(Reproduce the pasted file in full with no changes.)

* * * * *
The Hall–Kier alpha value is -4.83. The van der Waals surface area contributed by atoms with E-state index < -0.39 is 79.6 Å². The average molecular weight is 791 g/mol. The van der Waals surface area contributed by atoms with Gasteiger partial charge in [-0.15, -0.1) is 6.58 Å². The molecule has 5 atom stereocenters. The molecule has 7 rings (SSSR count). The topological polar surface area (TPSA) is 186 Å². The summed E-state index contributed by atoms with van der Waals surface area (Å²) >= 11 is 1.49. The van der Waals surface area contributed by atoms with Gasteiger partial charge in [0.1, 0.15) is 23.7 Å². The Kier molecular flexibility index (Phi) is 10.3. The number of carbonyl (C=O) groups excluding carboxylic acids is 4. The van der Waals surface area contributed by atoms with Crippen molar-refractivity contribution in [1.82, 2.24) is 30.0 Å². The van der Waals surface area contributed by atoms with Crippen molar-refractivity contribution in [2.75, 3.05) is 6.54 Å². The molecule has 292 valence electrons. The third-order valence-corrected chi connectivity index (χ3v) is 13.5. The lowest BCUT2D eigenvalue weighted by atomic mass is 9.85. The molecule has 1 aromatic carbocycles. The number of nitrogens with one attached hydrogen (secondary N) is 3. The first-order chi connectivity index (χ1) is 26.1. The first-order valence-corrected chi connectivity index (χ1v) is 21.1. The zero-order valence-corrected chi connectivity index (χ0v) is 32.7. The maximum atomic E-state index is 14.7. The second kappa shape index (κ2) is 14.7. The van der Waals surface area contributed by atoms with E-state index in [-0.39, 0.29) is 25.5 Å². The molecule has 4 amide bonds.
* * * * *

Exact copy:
The Hall–Kier alpha value is -4.83. The van der Waals surface area contributed by atoms with E-state index < -0.39 is 79.6 Å². The average molecular weight is 791 g/mol. The van der Waals surface area contributed by atoms with Gasteiger partial charge in [-0.15, -0.1) is 6.58 Å². The molecule has 5 atom stereocenters. The molecule has 7 rings (SSSR count). The topological polar surface area (TPSA) is 186 Å². The summed E-state index contributed by atoms with van der Waals surface area (Å²) >= 11 is 1.49. The van der Waals surface area contributed by atoms with Gasteiger partial charge in [0.1, 0.15) is 23.7 Å². The Kier molecular flexibility index (Phi) is 10.3. The number of carbonyl (C=O) groups excluding carboxylic acids is 4. The van der Waals surface area contributed by atoms with Crippen molar-refractivity contribution in [1.82, 2.24) is 30.0 Å². The van der Waals surface area contributed by atoms with Crippen molar-refractivity contribution in [2.75, 3.05) is 6.54 Å². The molecule has 292 valence electrons. The third-order valence-corrected chi connectivity index (χ3v) is 13.5. The lowest BCUT2D eigenvalue weighted by atomic mass is 9.85. The molecule has 1 aromatic carbocycles. The number of nitrogens with one attached hydrogen (secondary N) is 3. The first-order chi connectivity index (χ1) is 26.1. The first-order valence-corrected chi connectivity index (χ1v) is 21.1. The zero-order valence-corrected chi connectivity index (χ0v) is 32.7. The maximum atomic E-state index is 14.7. The second kappa shape index (κ2) is 14.7. The van der Waals surface area contributed by atoms with E-state index in [-0.39, 0.29) is 25.5 Å². The molecule has 4 amide bonds.